It’s easy to call Heal, a California service that delivers a doctor to your doorstep in 2 hours or less, 365 days a year, an Uber for healthcare. But Cofounder and CEO Nick Desai thinks it can be much more.
“Healthcare in America is a fundamentally broken business. It’s a $3 trillion industry in which everyone is unhappy,” he says. Doctor shortages cause long wait times, which cause people to avoid the doctor, which land more of them in urgent care, which drives transactionally-oriented care and skyrocketing costs, he explains.
What to do about it? Desai thinks we need to give doctors more time to take care of fewer patients. And with a $26.9 million Series A investing round announced this week, Heal should be in a better position to build technology that can help make that happen.
Heal’s mission is to make a more efficient doctor’s office. Patients in select metro areas across California can use the app to schedule a housecall or request a doctor to arrive within 2 hours. A visit is $99, or the normal doctor co-pay fee for patients covered by several insurance companies. For doctors, software streamlines what were once costly office operations: checking insurance, calling in prescriptions, filing health records and billing patients.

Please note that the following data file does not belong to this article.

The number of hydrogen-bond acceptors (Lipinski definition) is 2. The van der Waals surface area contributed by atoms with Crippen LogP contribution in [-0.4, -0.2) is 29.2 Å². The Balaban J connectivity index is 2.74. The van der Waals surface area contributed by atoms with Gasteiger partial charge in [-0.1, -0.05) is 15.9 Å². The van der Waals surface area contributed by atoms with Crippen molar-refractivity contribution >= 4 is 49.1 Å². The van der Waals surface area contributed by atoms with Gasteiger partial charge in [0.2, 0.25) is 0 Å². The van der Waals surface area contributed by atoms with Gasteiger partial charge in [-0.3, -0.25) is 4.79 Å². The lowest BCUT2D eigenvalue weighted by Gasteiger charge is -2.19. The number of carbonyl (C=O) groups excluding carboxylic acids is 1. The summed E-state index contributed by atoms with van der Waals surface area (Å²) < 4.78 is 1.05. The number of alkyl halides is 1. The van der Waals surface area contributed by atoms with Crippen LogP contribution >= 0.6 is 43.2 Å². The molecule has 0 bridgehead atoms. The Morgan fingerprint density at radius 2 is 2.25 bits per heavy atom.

Desai’s wife and cofounder, Dr. Renee Dua, saw the inefficiency of American healthcare first-hand while working as a doctor. Much like teachers, doctors go into their profession to do good, but an overburdened system makes it hard to spend enough time on each person.
Precision medicine, Desai explains, is made possible when doctors can see a more complete picture of the environmental and lifestyle factors that might play into health get to know their patients over time. The importance of a personal connection is one reason why Heal shies from the uber-for-doctors label. “We want to be your family doctor in your family room,” Desai says. He also sees this as a major differentiator between other telemedicine and housecall services. New York City-basedPager offers on-demand doctors when you’re sick, but doesn’t replace your primary care physician. North Carolina-based Doctors Making Housecalls focuses particularly on keeping frail and elderly patients.